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Orange Day: Uniting to End the Epidemic of Violence Against Women and Girls

Updated: 2 days ago

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Globally, more than five women or girls are killed by a member of their own family every hour. In Latin America and the Caribbean, a woman is murdered every two hours for reasons related to her gender, according to ECLAC. This led the United Nations to establish the Orange Day on the 25th of each month, to continuously mobilize wills and actions in favor of eradicating violence against women and girls.

The Orange Day is a reminder that the commemoration of the International Day for the Elimination of Violence against Women, every November 25, has proven to be insufficient in the face of the plague of aggressions and femicides.

These situations of violence extend across a wide range of behaviors, from psychological intimidation, to financial coercion, to physical attacks and vicarious violence against loved ones, especially children, affecting one in three women at some point in their lives.

Figures from the Gender Equality Observatory of Latin America and the Caribbean establish that Brazil, Mexico, Honduras, Argentina and Colombia are the countries with the highest rates of femicides, followed by the Dominican Republic, Peru and Venezuela.

Who is More Prone to Gender-Based Violence?

This silent epidemic of abuse permeates all strata, with women under 35 years of age being at the greatest risk of suffering violence at the hands of their partners, according to data from the United Nations Population Fund.

The same organization points out that "women and girls living in poverty are more vulnerable to sexual exploitation, including human trafficking. On the other hand, those who suffer domestic or intimate partner violence have fewer options to escape violent relationships, due to their lack of income and resources".

Taking all these variables into account, Orange Day is an opportunity to do activism by helping those at risk and building bridges to survivors. How to do it? UN Women has a list of different ways to safely and effectively create change.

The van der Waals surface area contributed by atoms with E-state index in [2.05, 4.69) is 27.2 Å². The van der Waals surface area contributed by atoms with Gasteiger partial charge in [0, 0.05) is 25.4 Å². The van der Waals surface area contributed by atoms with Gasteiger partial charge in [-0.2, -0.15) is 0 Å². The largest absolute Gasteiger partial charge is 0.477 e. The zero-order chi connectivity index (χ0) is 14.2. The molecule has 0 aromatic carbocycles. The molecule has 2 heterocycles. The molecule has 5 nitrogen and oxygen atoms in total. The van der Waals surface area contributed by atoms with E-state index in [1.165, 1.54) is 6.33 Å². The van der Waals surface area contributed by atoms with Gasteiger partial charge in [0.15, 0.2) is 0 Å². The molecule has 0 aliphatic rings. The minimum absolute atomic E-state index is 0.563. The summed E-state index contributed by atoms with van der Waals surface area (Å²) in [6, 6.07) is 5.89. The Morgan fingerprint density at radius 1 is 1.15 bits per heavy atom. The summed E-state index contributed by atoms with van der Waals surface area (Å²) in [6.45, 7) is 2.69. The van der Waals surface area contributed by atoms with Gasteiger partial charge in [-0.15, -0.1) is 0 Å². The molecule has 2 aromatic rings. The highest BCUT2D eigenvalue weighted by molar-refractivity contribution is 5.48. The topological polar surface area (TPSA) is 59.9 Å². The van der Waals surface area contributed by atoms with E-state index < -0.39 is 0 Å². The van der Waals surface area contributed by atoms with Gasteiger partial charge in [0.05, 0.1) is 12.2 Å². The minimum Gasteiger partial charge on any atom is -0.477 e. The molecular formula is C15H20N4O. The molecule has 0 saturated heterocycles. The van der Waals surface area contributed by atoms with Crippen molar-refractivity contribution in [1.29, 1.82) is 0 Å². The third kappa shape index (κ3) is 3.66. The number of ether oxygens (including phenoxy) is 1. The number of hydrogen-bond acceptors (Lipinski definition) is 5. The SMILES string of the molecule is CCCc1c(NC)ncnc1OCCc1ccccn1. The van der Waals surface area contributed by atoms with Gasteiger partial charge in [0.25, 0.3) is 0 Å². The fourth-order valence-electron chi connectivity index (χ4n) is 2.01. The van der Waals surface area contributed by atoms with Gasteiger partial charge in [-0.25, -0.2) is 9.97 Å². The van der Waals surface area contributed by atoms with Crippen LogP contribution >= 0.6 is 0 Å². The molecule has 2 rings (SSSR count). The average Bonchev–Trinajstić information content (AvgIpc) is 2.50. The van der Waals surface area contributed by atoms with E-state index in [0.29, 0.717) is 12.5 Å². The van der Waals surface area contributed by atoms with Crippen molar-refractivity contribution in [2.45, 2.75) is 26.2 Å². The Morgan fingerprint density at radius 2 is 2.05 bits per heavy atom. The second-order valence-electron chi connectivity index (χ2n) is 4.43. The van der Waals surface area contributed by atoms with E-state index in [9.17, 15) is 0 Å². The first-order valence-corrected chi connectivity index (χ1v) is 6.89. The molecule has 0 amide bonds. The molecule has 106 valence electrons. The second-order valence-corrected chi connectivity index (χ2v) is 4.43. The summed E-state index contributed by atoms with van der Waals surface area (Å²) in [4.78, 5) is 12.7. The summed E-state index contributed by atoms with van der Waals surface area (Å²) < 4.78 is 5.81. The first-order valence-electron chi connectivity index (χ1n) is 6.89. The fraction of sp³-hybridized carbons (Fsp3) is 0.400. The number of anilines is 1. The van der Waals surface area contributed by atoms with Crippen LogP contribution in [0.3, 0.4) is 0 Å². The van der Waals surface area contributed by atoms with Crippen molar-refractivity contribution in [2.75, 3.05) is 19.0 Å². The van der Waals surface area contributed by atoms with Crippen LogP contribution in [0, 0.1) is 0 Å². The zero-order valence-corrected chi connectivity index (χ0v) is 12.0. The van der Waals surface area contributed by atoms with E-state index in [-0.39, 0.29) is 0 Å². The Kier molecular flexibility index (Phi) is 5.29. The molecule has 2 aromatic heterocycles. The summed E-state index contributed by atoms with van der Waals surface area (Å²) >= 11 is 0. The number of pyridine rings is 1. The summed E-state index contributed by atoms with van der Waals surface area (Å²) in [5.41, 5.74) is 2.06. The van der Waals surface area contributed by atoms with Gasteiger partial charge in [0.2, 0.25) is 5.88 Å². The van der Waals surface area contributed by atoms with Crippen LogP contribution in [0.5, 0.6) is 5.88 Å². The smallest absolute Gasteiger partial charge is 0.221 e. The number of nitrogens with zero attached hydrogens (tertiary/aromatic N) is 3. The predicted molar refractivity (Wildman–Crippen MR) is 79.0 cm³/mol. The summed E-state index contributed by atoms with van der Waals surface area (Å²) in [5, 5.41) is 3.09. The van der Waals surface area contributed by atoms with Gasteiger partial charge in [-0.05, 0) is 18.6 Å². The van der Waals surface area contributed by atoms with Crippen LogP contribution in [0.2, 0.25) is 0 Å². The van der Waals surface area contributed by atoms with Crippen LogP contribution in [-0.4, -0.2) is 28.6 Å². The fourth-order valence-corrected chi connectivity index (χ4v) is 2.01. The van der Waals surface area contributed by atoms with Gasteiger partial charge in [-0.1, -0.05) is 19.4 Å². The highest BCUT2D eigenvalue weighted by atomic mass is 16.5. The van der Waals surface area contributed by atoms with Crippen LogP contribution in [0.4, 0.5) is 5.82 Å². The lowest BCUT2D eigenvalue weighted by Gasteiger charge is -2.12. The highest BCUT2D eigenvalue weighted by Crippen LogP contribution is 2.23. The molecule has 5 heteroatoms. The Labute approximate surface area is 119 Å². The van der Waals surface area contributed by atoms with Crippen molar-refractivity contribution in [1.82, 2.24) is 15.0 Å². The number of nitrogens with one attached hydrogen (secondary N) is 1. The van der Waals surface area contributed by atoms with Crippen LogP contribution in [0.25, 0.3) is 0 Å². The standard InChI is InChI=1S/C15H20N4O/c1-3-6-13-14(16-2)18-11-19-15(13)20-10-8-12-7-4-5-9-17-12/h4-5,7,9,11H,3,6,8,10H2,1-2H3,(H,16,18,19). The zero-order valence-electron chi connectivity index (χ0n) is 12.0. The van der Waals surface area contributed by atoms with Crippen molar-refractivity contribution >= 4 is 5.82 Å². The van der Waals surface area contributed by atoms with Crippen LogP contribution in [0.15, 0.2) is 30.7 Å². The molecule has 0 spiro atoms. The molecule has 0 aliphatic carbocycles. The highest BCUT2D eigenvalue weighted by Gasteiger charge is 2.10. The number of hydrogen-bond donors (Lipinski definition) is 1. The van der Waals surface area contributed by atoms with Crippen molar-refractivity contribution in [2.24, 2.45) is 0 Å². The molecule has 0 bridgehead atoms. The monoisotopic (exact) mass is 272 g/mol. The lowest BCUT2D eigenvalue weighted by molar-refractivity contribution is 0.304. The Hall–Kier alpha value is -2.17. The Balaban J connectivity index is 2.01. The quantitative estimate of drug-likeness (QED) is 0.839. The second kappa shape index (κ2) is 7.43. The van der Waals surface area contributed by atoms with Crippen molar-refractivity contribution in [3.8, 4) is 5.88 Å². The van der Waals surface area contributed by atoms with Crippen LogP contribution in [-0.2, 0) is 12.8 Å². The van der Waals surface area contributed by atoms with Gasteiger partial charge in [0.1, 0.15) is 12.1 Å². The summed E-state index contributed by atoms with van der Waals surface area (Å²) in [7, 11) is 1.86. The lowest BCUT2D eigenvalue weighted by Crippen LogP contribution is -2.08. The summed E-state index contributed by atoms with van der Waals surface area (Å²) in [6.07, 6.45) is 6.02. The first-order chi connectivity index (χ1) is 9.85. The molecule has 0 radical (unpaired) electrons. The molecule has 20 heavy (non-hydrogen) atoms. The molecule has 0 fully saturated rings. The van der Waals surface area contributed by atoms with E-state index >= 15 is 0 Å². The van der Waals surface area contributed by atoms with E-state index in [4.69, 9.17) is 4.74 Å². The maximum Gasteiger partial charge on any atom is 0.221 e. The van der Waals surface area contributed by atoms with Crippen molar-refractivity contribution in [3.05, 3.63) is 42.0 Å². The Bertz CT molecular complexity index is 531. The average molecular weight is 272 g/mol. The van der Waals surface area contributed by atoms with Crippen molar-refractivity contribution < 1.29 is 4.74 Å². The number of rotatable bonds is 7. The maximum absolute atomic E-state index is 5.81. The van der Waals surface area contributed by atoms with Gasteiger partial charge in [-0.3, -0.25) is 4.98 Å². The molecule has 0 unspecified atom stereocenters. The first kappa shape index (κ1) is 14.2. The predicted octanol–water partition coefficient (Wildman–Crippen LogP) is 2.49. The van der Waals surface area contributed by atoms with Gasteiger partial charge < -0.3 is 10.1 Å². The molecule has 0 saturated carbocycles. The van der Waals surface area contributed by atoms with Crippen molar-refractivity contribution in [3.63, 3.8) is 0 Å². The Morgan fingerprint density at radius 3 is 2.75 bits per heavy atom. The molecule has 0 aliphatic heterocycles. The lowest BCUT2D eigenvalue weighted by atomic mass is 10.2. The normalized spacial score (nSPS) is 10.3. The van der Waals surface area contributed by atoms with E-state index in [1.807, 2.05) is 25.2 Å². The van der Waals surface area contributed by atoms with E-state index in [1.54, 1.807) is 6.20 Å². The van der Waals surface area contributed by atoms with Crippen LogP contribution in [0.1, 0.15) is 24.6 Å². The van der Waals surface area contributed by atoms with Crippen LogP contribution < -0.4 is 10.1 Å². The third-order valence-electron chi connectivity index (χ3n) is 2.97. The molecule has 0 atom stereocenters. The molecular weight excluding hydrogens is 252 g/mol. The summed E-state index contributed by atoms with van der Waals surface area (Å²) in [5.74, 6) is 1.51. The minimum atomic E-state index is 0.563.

How to Get Active on the Orange Day

Believe Them

The first step is to believe the complainants and listen to what they have to say, without judgment. Two-thirds of rape and sexual assault cases in the United States are not reported to police because survivors fear they will not be believed, because they fear the victim-blaming culture, and many are unsure if their case is an assault, according to RAINN (Rape, Abuse & Incest National Network).

Promote Education About Girls' and Women's Rights

Encourage conversations in your family and community about gender stereotypes, consent and different forms of violence.

Demand Respectful Services

Third, demand services where survivors can go without stigmatization and with a respectful and supportive approach, with attention to their specific needs.

These are some ways, but not the only ways, in which each person can get involved in Orange Day and promote real change within their community. How do you think you could get more involved in this crusade?

Contact us! We are here to accompany you in your sexual and reproductive health decisions.

Download the application Aya Contigo.



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